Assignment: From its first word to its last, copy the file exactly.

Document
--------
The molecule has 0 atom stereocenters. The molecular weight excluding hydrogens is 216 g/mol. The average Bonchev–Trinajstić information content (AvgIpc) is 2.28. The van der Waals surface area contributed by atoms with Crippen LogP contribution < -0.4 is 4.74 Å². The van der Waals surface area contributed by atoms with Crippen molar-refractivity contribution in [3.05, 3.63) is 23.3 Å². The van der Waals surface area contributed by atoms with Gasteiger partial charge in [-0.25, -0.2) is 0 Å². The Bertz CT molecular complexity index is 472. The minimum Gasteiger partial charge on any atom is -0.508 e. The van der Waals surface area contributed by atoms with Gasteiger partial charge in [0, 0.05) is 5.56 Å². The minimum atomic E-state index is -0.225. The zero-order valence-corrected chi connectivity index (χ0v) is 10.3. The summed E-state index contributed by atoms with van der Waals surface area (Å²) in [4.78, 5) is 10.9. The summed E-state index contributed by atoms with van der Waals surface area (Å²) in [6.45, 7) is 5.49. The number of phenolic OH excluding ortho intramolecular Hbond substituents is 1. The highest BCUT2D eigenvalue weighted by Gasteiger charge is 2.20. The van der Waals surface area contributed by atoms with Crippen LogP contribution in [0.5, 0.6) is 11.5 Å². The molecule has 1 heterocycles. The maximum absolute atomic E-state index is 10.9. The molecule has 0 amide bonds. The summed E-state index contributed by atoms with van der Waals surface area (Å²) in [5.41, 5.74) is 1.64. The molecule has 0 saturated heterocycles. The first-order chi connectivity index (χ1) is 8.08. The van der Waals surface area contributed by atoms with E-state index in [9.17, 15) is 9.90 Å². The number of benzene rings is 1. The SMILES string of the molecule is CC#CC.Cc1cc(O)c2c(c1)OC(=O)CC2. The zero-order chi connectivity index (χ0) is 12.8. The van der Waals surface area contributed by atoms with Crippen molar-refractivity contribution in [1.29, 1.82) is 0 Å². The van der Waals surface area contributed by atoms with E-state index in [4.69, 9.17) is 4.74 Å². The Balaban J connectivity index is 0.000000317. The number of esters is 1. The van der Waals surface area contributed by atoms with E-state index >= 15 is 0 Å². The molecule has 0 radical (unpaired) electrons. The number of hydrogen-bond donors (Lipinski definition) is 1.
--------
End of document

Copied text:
The molecule has 0 atom stereocenters. The molecular weight excluding hydrogens is 216 g/mol. The average Bonchev–Trinajstić information content (AvgIpc) is 2.28. The van der Waals surface area contributed by atoms with Crippen LogP contribution < -0.4 is 4.74 Å². The van der Waals surface area contributed by atoms with Crippen molar-refractivity contribution in [3.05, 3.63) is 23.3 Å². The van der Waals surface area contributed by atoms with Gasteiger partial charge in [-0.25, -0.2) is 0 Å². The Bertz CT molecular complexity index is 472. The minimum Gasteiger partial charge on any atom is -0.508 e. The van der Waals surface area contributed by atoms with Gasteiger partial charge in [0, 0.05) is 5.56 Å². The minimum atomic E-state index is -0.225. The zero-order valence-corrected chi connectivity index (χ0v) is 10.3. The summed E-state index contributed by atoms with van der Waals surface area (Å²) in [4.78, 5) is 10.9. The summed E-state index contributed by atoms with van der Waals surface area (Å²) in [6.45, 7) is 5.49. The number of phenolic OH excluding ortho intramolecular Hbond substituents is 1. The highest BCUT2D eigenvalue weighted by Gasteiger charge is 2.20. The van der Waals surface area contributed by atoms with Crippen LogP contribution in [0.5, 0.6) is 11.5 Å². The molecule has 1 heterocycles. The maximum absolute atomic E-state index is 10.9. The molecule has 0 amide bonds. The summed E-state index contributed by atoms with van der Waals surface area (Å²) in [5.41, 5.74) is 1.64. The molecule has 0 saturated heterocycles. The first-order chi connectivity index (χ1) is 8.08. The van der Waals surface area contributed by atoms with E-state index in [9.17, 15) is 9.90 Å². The number of benzene rings is 1. The SMILES string of the molecule is CC#CC.Cc1cc(O)c2c(c1)OC(=O)CC2. The zero-order chi connectivity index (χ0) is 12.8. The van der Waals surface area contributed by atoms with Crippen molar-refractivity contribution in [1.29, 1.82) is 0 Å². The van der Waals surface area contributed by atoms with E-state index in [4.69, 9.17) is 4.74 Å². The Balaban J connectivity index is 0.000000317. The number of esters is 1. The van der Waals surface area contributed by atoms with E-state index >= 15 is 0 Å². The molecule has 0 radical (unpaired) electrons. The number of hydrogen-bond donors (Lipinski definition) is 1.